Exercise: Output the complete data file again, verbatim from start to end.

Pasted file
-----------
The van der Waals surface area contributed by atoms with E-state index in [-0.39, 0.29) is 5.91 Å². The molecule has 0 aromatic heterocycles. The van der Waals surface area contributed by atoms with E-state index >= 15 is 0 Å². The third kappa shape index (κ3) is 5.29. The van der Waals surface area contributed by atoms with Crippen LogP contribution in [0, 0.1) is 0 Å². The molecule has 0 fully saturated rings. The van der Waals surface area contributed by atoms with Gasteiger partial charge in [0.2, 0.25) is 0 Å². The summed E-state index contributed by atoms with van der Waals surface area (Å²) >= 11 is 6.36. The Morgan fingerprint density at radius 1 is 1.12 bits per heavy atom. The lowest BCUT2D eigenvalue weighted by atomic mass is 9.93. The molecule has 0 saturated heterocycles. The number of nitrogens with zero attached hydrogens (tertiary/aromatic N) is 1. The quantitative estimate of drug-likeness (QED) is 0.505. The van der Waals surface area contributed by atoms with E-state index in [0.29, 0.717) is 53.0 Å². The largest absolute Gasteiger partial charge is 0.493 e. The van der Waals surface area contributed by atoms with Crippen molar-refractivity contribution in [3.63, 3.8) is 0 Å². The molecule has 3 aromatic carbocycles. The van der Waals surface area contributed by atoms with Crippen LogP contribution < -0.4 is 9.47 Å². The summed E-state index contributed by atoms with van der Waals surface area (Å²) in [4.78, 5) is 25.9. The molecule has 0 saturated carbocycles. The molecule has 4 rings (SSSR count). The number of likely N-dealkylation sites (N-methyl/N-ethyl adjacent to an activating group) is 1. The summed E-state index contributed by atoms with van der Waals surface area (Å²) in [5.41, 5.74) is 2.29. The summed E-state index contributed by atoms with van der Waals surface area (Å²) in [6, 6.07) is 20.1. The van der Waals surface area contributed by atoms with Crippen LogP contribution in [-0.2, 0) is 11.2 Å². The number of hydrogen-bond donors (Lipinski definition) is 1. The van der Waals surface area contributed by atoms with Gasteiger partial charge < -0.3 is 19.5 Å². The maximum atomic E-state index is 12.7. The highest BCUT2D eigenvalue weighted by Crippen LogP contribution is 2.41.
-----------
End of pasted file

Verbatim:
The van der Waals surface area contributed by atoms with E-state index in [-0.39, 0.29) is 5.91 Å². The molecule has 0 aromatic heterocycles. The van der Waals surface area contributed by atoms with E-state index >= 15 is 0 Å². The third kappa shape index (κ3) is 5.29. The van der Waals surface area contributed by atoms with Crippen LogP contribution in [0, 0.1) is 0 Å². The molecule has 0 fully saturated rings. The van der Waals surface area contributed by atoms with Gasteiger partial charge in [0.2, 0.25) is 0 Å². The summed E-state index contributed by atoms with van der Waals surface area (Å²) >= 11 is 6.36. The Morgan fingerprint density at radius 1 is 1.12 bits per heavy atom. The lowest BCUT2D eigenvalue weighted by atomic mass is 9.93. The molecule has 0 saturated heterocycles. The number of nitrogens with zero attached hydrogens (tertiary/aromatic N) is 1. The quantitative estimate of drug-likeness (QED) is 0.505. The van der Waals surface area contributed by atoms with E-state index in [0.29, 0.717) is 53.0 Å². The largest absolute Gasteiger partial charge is 0.493 e. The van der Waals surface area contributed by atoms with Crippen molar-refractivity contribution in [3.63, 3.8) is 0 Å². The molecule has 3 aromatic carbocycles. The van der Waals surface area contributed by atoms with Crippen LogP contribution < -0.4 is 9.47 Å². The summed E-state index contributed by atoms with van der Waals surface area (Å²) in [4.78, 5) is 25.9. The molecule has 0 saturated carbocycles. The molecule has 4 rings (SSSR count). The number of likely N-dealkylation sites (N-methyl/N-ethyl adjacent to an activating group) is 1. The summed E-state index contributed by atoms with van der Waals surface area (Å²) in [5.41, 5.74) is 2.29. The summed E-state index contributed by atoms with van der Waals surface area (Å²) in [6, 6.07) is 20.1. The van der Waals surface area contributed by atoms with Crippen LogP contribution in [-0.2, 0) is 11.2 Å². The number of hydrogen-bond donors (Lipinski definition) is 1. The van der Waals surface area contributed by atoms with Gasteiger partial charge < -0.3 is 19.5 Å². The maximum atomic E-state index is 12.7. The highest BCUT2D eigenvalue weighted by Crippen LogP contribution is 2.41.